Now, I've gotten to the point where it's nearly impossible to think about food as anything but an environmental issue, but I also still realize that are many people who haven't made this connection, or from it's not as clear as it might be, so I'd like to practice making those connections.  There was also a really interesting article in Time a few months ago entitled Foodies Can Eclipse (and Save) the Green Movement, which compared the food and environmental movements and tried to show how the former could succeed where the latter had failed. Now, I didn't quite buy all of the arguments that this article was making, but it's a claim that is really intriguing, and makes me pause and reflect on how much this recent upsurge in food interest is a "movement" and what that idea of a "movement" might mean for the future of this nexus of interests.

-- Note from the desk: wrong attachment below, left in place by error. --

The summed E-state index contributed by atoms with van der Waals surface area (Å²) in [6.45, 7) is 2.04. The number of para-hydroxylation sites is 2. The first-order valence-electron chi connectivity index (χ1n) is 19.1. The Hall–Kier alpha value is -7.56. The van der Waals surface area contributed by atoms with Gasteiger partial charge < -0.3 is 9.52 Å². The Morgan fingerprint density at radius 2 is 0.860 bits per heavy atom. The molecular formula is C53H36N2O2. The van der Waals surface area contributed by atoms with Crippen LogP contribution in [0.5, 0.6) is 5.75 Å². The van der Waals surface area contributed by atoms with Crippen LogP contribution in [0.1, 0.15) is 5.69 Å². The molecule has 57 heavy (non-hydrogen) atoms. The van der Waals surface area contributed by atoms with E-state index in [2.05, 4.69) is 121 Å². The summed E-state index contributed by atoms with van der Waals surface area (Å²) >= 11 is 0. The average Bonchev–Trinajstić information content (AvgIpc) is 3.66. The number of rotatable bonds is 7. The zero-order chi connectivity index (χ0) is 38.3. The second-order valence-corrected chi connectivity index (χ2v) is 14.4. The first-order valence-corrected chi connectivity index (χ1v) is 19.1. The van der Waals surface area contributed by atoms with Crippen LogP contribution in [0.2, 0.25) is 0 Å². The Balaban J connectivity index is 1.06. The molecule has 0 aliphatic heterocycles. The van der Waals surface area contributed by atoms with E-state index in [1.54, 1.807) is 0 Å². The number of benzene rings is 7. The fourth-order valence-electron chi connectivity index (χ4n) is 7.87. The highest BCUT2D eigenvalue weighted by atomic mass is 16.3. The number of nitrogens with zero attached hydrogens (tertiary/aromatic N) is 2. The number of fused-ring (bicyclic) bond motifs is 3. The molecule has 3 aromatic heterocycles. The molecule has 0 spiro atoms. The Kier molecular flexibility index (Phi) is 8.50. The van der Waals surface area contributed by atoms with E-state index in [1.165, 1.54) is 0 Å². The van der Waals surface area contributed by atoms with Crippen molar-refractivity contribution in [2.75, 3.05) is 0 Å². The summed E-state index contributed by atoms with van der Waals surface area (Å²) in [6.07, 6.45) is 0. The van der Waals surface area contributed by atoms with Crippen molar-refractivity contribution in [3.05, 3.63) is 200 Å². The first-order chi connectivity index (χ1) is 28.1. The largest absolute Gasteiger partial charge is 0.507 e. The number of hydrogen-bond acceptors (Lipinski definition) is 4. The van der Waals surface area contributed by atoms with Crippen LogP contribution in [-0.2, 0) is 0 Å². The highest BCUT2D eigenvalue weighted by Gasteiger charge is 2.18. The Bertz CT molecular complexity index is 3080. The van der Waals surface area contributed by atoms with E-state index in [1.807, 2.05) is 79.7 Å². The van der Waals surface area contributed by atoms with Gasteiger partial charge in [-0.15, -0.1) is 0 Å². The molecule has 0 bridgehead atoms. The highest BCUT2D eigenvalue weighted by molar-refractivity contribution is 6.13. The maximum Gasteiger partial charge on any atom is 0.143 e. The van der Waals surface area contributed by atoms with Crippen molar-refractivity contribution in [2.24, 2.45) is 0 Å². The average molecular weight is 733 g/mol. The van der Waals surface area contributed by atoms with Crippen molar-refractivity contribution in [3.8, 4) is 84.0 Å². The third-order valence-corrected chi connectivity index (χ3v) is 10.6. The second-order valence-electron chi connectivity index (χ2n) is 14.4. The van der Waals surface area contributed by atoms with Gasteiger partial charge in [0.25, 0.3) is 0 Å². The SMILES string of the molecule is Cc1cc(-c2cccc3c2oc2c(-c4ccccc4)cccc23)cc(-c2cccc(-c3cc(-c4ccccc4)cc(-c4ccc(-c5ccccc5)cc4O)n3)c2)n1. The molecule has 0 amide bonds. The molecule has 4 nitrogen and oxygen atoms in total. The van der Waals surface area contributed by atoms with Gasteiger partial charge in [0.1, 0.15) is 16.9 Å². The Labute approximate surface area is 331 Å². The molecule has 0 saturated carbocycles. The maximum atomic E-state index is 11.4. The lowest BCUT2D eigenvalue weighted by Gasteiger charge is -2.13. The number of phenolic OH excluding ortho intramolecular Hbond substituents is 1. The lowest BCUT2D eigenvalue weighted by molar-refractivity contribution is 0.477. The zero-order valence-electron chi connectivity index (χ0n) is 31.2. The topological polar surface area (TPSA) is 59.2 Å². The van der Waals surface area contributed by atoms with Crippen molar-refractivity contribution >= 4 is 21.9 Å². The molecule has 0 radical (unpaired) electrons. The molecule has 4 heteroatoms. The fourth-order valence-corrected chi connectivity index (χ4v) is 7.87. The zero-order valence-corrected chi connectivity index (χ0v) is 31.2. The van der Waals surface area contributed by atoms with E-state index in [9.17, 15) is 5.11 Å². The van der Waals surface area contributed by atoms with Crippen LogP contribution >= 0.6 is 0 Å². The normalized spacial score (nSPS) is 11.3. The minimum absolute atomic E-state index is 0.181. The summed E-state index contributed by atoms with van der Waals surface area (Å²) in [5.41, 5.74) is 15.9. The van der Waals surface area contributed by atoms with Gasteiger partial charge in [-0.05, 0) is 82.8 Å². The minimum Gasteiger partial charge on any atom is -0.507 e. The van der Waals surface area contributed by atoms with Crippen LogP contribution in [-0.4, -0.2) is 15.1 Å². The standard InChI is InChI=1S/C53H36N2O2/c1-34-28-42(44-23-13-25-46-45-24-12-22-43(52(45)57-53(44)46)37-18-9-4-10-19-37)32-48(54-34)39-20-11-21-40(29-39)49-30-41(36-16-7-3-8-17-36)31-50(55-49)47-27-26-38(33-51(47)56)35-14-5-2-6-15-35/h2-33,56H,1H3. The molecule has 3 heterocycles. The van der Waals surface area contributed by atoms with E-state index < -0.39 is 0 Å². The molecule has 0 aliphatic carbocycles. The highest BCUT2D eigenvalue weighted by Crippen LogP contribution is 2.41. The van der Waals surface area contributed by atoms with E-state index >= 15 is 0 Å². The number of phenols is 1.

So, I'd like to share a short list I came up with of environmental issues that can be addressed by food choices, along with some links to articles to read more. A predominately local, organic, vegan, non-processed, non-pre-packaged, thoughtful diet can help to address:

  • Global Climate Change: The Food and Agriculture Organization of the United Nations estimates that livestock are responsible for 18 percent of greenhouse gas emissions (FAO).  Eating locally also helps in the fight against global warming, shortening the usual 1500 miles that the average fresh food item on our dinner table travels, eliminating the need for all that fuel-guzzling transportation (EarthTalk)